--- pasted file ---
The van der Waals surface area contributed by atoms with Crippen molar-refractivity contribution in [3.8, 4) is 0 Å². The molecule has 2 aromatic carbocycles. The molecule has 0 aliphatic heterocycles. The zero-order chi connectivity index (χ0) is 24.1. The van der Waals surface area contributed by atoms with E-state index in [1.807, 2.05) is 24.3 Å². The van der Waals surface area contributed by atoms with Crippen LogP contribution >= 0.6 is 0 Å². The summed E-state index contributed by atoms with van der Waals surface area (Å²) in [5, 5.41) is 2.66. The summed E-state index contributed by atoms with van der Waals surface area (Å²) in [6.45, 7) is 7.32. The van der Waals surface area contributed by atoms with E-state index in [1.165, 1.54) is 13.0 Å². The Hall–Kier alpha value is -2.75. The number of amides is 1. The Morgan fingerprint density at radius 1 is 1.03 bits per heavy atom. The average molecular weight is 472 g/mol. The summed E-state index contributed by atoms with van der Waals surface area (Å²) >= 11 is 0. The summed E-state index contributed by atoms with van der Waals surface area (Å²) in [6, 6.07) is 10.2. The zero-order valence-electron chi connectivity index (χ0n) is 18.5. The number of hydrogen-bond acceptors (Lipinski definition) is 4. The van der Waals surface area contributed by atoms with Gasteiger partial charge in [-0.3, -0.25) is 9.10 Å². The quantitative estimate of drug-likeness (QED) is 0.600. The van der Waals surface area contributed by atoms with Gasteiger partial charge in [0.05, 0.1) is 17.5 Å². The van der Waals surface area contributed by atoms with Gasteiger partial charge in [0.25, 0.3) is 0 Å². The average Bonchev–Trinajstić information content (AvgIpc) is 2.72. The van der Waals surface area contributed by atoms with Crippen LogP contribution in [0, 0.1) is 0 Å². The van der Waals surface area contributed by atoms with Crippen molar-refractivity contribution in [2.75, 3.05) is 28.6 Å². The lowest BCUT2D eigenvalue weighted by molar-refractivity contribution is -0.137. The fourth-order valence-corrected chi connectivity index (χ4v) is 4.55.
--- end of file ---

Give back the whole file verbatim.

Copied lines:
The van der Waals surface area contributed by atoms with Crippen molar-refractivity contribution in [3.8, 4) is 0 Å². The molecule has 2 aromatic carbocycles. The molecule has 0 aliphatic heterocycles. The zero-order chi connectivity index (χ0) is 24.1. The van der Waals surface area contributed by atoms with E-state index in [1.807, 2.05) is 24.3 Å². The van der Waals surface area contributed by atoms with Crippen LogP contribution >= 0.6 is 0 Å². The summed E-state index contributed by atoms with van der Waals surface area (Å²) in [5, 5.41) is 2.66. The summed E-state index contributed by atoms with van der Waals surface area (Å²) in [6.45, 7) is 7.32. The van der Waals surface area contributed by atoms with E-state index in [1.165, 1.54) is 13.0 Å². The Hall–Kier alpha value is -2.75. The number of amides is 1. The Morgan fingerprint density at radius 1 is 1.03 bits per heavy atom. The average molecular weight is 472 g/mol. The summed E-state index contributed by atoms with van der Waals surface area (Å²) >= 11 is 0. The summed E-state index contributed by atoms with van der Waals surface area (Å²) in [6, 6.07) is 10.2. The zero-order valence-electron chi connectivity index (χ0n) is 18.5. The number of hydrogen-bond acceptors (Lipinski definition) is 4. The van der Waals surface area contributed by atoms with Gasteiger partial charge in [-0.3, -0.25) is 9.10 Å². The quantitative estimate of drug-likeness (QED) is 0.600. The van der Waals surface area contributed by atoms with Gasteiger partial charge in [0.05, 0.1) is 17.5 Å². The van der Waals surface area contributed by atoms with Gasteiger partial charge in [0.25, 0.3) is 0 Å². The average Bonchev–Trinajstić information content (AvgIpc) is 2.72. The van der Waals surface area contributed by atoms with Crippen LogP contribution in [0, 0.1) is 0 Å². The van der Waals surface area contributed by atoms with Crippen molar-refractivity contribution in [2.75, 3.05) is 28.6 Å². The lowest BCUT2D eigenvalue weighted by molar-refractivity contribution is -0.137. The fourth-order valence-corrected chi connectivity index (χ4v) is 4.55.